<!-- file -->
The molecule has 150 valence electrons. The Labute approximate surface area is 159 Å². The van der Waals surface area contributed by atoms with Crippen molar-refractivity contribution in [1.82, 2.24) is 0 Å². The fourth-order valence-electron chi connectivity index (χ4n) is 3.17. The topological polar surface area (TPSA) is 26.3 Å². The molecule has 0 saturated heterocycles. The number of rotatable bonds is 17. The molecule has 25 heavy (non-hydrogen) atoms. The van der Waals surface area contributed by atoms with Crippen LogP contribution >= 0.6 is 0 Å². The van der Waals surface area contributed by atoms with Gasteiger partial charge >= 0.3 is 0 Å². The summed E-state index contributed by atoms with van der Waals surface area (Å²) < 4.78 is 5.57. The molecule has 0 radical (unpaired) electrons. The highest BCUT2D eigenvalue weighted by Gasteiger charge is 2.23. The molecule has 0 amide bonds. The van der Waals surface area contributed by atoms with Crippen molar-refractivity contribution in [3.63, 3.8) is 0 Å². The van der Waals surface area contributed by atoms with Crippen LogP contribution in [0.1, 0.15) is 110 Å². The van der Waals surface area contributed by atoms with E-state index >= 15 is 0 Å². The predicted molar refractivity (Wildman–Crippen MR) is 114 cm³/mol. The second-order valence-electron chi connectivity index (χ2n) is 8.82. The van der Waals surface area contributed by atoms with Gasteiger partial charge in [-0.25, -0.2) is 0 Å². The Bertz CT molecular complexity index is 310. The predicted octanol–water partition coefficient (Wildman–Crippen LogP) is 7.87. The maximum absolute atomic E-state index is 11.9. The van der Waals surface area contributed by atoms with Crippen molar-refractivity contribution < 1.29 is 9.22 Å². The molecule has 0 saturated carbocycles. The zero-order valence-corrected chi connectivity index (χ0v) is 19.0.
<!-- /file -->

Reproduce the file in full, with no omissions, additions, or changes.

The molecule has 150 valence electrons. The Labute approximate surface area is 159 Å². The van der Waals surface area contributed by atoms with Crippen molar-refractivity contribution in [1.82, 2.24) is 0 Å². The fourth-order valence-electron chi connectivity index (χ4n) is 3.17. The topological polar surface area (TPSA) is 26.3 Å². The molecule has 0 saturated heterocycles. The number of rotatable bonds is 17. The molecule has 25 heavy (non-hydrogen) atoms. The van der Waals surface area contributed by atoms with Crippen LogP contribution >= 0.6 is 0 Å². The van der Waals surface area contributed by atoms with Gasteiger partial charge >= 0.3 is 0 Å². The summed E-state index contributed by atoms with van der Waals surface area (Å²) < 4.78 is 5.57. The molecule has 0 radical (unpaired) electrons. The highest BCUT2D eigenvalue weighted by Gasteiger charge is 2.23. The molecule has 0 amide bonds. The van der Waals surface area contributed by atoms with Crippen molar-refractivity contribution in [3.63, 3.8) is 0 Å². The van der Waals surface area contributed by atoms with Crippen LogP contribution in [0.1, 0.15) is 110 Å². The van der Waals surface area contributed by atoms with E-state index >= 15 is 0 Å². The predicted molar refractivity (Wildman–Crippen MR) is 114 cm³/mol. The second-order valence-electron chi connectivity index (χ2n) is 8.82. The van der Waals surface area contributed by atoms with Gasteiger partial charge in [-0.25, -0.2) is 0 Å². The Bertz CT molecular complexity index is 310. The predicted octanol–water partition coefficient (Wildman–Crippen LogP) is 7.87. The maximum absolute atomic E-state index is 11.9. The van der Waals surface area contributed by atoms with Crippen molar-refractivity contribution < 1.29 is 9.22 Å². The molecule has 0 saturated carbocycles. The zero-order valence-corrected chi connectivity index (χ0v) is 19.0.